I knew Jennifer Egan was speaking at Greenlight Bookstore on Fulton Street last night, but that’s not why I went. Sure, it was good to see what a Pulitzer Prize winning author looks like, but that’s not why I went.
I went to get a book I’d been waiting on for a year. It had come out in paperback a while ago, but last night was the night I needed it definitively in my hands.
There was a crowd packed right up to the door, which I had to both ignore and sift through to find my book, not on the alphabet shelves but stacked upon the table of valuable reads. I wonder if Jennifer thought me rude as I grabbed a book not hers from the big center table and mazed back to the cashier. Nah. Jennifer is cool.
Plus, book desperation is a legitimate cause of the uncouth.
The book in my hands is signed by its author, the reclusive Arundhati Roy, whose “God of Small Things” landed in my lap in Kerala, the place where its story is set. Circumstantially, Roy became my favorite. The more so because there was just the one, the Man Booker Prize-winning one.
Now, the book in my hands makes two. “The Ministry of Utmost Happiness” is not new. But of course it lasted a while in its three-pound-hardcover-version, prohibitive to the laptop-baby-water-bottle-carrying-mom-backs of the book-buying-world.
The book in my hands is signed by the hands of its author. It is no longer on the big wooden table in front of Jennifer Egan’s microphone. It is on the candlelit counter where I sit, alone, to begin to read.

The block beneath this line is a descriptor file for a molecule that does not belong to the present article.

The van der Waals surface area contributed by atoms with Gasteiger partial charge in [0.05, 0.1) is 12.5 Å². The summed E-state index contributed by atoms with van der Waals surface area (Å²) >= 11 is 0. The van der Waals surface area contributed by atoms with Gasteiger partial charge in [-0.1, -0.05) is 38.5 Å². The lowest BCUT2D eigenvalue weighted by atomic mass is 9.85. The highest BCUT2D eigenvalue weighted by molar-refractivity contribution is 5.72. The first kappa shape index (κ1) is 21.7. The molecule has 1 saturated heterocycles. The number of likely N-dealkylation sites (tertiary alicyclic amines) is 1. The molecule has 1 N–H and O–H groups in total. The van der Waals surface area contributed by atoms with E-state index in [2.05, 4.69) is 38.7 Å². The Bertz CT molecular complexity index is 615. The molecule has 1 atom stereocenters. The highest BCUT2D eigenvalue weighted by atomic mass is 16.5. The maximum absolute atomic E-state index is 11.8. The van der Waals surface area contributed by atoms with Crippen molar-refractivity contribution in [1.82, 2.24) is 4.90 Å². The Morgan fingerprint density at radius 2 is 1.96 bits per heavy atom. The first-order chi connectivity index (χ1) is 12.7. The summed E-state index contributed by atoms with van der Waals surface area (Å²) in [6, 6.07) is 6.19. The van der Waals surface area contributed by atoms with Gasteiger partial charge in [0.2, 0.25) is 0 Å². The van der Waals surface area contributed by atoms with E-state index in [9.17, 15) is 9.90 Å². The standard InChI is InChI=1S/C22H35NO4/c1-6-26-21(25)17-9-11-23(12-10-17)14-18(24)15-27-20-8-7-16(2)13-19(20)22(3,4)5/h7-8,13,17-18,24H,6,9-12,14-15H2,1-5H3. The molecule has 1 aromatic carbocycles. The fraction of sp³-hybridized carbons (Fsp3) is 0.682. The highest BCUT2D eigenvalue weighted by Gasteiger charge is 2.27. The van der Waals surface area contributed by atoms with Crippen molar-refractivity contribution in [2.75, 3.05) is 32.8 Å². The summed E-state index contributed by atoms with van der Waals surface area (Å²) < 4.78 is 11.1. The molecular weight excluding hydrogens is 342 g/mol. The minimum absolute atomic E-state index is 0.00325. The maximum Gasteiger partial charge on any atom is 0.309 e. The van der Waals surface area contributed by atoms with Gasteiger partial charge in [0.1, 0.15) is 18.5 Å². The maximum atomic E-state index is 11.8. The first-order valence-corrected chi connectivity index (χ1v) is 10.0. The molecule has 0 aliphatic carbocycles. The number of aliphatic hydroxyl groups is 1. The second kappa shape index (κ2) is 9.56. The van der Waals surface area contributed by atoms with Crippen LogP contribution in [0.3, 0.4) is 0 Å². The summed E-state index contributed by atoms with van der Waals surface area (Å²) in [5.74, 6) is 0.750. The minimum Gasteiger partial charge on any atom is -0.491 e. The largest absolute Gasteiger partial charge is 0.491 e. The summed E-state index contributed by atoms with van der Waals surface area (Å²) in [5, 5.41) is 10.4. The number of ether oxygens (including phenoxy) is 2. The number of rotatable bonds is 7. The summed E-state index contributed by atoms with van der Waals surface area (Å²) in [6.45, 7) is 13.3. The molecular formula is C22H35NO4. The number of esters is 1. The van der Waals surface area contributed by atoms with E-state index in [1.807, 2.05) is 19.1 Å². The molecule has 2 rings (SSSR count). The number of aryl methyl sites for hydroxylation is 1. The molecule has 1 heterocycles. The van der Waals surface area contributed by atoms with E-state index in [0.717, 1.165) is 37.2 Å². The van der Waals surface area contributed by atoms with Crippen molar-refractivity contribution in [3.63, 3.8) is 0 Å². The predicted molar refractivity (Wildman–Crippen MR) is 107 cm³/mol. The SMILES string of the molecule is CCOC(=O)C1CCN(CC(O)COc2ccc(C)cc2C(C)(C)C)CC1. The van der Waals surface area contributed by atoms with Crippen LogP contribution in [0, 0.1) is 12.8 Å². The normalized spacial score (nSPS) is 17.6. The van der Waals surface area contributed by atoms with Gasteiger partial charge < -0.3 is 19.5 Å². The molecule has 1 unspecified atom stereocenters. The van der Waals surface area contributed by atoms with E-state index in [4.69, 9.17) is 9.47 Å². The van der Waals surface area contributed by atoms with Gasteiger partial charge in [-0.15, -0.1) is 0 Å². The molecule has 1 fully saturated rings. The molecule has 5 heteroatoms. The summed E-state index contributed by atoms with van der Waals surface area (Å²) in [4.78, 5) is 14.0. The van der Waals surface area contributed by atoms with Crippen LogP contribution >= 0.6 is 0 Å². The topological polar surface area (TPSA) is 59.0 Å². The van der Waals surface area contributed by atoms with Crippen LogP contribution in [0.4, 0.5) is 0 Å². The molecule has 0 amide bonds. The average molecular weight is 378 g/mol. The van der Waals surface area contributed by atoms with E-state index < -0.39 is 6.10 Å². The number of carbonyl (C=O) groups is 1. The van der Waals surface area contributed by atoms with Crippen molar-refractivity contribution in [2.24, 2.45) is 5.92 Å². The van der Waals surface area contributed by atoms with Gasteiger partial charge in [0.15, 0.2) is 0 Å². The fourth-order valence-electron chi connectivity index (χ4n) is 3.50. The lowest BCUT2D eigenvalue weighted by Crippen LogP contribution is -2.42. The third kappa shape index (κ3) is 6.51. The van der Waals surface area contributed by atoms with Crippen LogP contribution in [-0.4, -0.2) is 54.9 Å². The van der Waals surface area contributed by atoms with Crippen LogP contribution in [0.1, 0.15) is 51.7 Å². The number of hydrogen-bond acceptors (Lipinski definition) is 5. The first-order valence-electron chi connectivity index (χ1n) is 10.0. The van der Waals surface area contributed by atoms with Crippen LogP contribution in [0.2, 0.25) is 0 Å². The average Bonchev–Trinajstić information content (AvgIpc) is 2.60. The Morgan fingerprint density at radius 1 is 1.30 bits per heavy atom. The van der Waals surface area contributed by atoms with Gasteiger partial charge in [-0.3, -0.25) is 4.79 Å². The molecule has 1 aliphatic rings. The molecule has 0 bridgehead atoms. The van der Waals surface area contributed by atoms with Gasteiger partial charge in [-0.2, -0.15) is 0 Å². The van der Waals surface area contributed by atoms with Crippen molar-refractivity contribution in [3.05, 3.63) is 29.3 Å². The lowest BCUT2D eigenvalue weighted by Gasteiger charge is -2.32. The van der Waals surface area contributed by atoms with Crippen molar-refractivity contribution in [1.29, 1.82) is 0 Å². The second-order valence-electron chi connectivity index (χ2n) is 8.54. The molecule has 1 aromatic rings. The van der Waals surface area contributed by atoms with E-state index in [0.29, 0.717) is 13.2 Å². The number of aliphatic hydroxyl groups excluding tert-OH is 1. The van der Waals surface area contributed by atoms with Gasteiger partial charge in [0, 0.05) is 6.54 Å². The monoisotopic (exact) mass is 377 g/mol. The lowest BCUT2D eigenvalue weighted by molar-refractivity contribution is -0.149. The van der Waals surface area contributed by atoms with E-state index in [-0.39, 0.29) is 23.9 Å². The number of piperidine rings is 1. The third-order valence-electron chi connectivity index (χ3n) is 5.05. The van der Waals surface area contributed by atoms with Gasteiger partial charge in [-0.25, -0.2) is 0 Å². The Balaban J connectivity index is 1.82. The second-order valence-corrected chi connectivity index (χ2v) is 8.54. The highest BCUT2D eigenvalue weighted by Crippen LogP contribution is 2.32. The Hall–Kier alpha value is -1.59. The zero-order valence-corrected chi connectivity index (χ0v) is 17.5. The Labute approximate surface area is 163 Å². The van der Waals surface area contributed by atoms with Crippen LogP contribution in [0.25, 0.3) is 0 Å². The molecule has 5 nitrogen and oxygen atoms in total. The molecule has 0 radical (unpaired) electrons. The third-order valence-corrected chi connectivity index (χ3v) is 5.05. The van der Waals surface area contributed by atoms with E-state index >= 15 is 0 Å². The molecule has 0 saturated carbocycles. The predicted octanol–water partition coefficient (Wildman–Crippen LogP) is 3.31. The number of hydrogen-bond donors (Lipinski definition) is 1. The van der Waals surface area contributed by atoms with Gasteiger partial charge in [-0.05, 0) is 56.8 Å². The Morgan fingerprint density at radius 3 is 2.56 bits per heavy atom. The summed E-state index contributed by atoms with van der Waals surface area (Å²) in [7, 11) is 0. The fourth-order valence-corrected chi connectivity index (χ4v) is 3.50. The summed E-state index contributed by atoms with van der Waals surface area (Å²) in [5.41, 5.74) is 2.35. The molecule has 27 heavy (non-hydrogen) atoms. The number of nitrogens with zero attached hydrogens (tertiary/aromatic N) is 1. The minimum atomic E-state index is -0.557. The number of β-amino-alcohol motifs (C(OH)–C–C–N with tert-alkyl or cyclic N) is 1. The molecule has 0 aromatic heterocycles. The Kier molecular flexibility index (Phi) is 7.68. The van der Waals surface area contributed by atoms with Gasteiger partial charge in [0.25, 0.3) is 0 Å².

For those who are wondering where their book is, I wanted to offer assurance that, no, I am not running a poetry racket. Finishing Line Press is simply (way) behind on its publication schedule. They expect mid-life to ship out sometime in September.
In the meantime, I am planning a book launch party in Miami for the Fall. More info to follow.
“The Sun Coast,” a poem from my forthcoming book of poems entitled mid-life, now available for purchase via Finishing Line Press. The pre-sale period ends in just three days, so grab your copy soon, such as right this minute!
A few months ago, I guest-edited an edition of Five Quarterly, an up-and-coming lit mag with a different approach to the editorial process. Its two founders invite five very different writers to edit each issue, ultimately gathering an eclectic group of poems and short stories. I also like that they ask their guest editors to send feedback, which is shared with each writer. So, they are not only original, but generous too.
Here is the Fall 2015 issue I helped edit. Please read; please share.